And when they returned after a short break, Johnston emerged along with them, in the same gray sweat suit and house shoes in which he had met me backstage a couple hours prior, and took the microphone. And there, on the stage, facing a preemptive ovation from a crowded house, he seemed comfortable, as comfortable as an innately talented artist should be at the helm of his own show. As comfortable as anyone who ever wears a sweat suit.
Having started off recording his own compositions on a little boom box at home, Johnston’s music began to gain notoriety when he moved to Austin, Texas, in the mid-eighties. He told me, “I was poor, and I was just making tapes for my friends for years, and they would just treat me like a celebrity, they’d turn the tape recorder on and they would interview me and stuff – it was hilarious…” Johnston was somewhat warmer, at this point, having taken some delight in these memories. A degree of genuine joy was now evident. “I mean, back in those days, a long long time ago, they made me feel like more of a star than these days, even with the big crowds. They made me feel famous. I sort of miss that.”
When I asked Johnston what it meant to him when he found out that Cobain publicly declared his love for him, he responded exuberantly, and recounted the moment. “My ex-manager came to visit, and showed me [Cobain] wearing a ‘Hi, How Are You’ t-shirt on MTV – you know, it was hanging on my wall!” I noted the obvious: “Sure, that was your drawing.” He said, “yeah! And so, you know. That was pretty cool. He was really famous.”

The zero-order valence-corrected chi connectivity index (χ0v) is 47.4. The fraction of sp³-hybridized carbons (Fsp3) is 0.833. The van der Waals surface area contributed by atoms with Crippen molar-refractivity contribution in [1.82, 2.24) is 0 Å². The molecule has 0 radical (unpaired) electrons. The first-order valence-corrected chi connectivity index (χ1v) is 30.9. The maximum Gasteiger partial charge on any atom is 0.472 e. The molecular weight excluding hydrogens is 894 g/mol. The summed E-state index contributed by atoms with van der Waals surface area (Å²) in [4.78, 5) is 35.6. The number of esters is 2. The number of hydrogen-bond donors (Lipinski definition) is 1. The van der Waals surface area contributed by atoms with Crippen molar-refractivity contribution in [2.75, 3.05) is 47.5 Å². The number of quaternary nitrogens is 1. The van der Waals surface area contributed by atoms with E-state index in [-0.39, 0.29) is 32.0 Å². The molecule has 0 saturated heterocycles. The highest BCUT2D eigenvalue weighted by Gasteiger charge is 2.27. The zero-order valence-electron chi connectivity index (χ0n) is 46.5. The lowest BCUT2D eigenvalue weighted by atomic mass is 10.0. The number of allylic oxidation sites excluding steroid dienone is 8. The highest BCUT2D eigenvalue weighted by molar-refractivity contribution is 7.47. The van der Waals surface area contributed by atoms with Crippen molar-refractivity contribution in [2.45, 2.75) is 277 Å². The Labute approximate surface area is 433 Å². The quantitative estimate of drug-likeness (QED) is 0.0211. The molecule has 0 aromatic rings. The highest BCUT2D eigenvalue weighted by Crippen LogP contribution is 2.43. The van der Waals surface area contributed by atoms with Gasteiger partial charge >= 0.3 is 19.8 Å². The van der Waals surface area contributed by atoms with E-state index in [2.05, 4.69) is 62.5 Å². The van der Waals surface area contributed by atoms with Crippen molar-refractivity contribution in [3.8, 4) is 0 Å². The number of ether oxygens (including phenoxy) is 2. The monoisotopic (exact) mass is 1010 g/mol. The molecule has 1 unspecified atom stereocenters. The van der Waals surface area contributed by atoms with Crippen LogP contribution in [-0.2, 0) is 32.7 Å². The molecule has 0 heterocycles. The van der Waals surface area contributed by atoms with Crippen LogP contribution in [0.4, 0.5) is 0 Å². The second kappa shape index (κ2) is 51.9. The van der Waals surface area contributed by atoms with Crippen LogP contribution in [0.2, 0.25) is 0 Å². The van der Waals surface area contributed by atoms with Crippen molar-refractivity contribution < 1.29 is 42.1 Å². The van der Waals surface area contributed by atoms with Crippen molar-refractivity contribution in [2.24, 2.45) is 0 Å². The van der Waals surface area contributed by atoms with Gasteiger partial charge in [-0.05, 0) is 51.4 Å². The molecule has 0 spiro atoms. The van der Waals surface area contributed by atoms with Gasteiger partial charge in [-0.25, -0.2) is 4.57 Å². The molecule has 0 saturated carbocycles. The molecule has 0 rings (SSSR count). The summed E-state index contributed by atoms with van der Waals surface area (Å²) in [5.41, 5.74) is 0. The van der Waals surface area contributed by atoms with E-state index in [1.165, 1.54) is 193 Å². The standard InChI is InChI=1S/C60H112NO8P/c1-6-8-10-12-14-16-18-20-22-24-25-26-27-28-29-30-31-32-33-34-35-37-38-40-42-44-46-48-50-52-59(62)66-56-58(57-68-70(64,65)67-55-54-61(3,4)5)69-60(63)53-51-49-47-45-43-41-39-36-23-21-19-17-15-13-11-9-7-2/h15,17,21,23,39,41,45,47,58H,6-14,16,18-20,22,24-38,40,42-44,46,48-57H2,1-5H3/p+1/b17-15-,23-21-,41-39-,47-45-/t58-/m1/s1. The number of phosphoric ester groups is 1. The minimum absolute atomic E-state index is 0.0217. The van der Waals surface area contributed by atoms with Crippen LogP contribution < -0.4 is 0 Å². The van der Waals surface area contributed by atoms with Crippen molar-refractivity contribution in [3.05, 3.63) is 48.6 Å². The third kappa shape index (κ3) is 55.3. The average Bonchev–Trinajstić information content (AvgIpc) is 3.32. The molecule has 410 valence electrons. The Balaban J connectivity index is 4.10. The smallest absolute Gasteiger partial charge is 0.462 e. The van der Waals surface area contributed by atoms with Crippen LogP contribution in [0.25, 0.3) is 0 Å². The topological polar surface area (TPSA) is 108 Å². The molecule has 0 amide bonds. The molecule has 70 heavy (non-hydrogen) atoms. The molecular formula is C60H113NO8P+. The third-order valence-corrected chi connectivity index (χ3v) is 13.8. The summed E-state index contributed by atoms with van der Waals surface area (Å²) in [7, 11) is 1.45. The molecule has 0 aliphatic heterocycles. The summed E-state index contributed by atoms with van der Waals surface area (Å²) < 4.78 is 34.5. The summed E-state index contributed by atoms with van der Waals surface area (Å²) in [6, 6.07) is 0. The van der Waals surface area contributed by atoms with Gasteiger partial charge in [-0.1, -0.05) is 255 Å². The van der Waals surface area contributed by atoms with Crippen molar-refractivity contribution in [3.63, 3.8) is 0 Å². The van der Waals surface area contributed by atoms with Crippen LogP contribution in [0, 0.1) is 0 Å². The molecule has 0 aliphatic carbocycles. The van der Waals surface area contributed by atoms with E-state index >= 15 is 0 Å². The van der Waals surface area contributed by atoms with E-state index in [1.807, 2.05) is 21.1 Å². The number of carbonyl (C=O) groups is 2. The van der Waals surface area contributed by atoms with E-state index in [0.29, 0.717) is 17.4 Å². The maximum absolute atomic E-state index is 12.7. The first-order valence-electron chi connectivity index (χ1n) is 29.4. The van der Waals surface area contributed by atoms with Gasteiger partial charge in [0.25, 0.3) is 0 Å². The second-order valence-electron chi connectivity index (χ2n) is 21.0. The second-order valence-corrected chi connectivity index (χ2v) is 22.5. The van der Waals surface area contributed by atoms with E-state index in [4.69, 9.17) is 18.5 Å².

When asked if that had encouraged him to continue writing his music, in any way, Johnston said, “nahh,” in an enthusiastic whisper. “I love writing. That’s what I like best, writing.”
“And not performing, so much?” I asked.
“Yeah. That’s true,” he replied.
Frankly, it was almost hard to tell that night that this was, in fact, the truth. Maybe it was that he did take his comfort in being backed by a band that sounded as good as the guys from Sweet Lights that night, but he seemed perfectly happy up there on a bright stage, holding his microphone, referring often to his notebook of lyrics, reveling in the applause, the cheers, and the fan declarations of love for the singer throughout a set that covered crowd favorites like “Speeding Motorcycle,” “Fake Records Of Rock And Roll,” “Walking The Cow,” and “True Love Will Find You In The End” (his only encore song), as well as covers of the three John Lennon compositions “I’m So Tired,” “Isolation,” and “Jealous Guy.”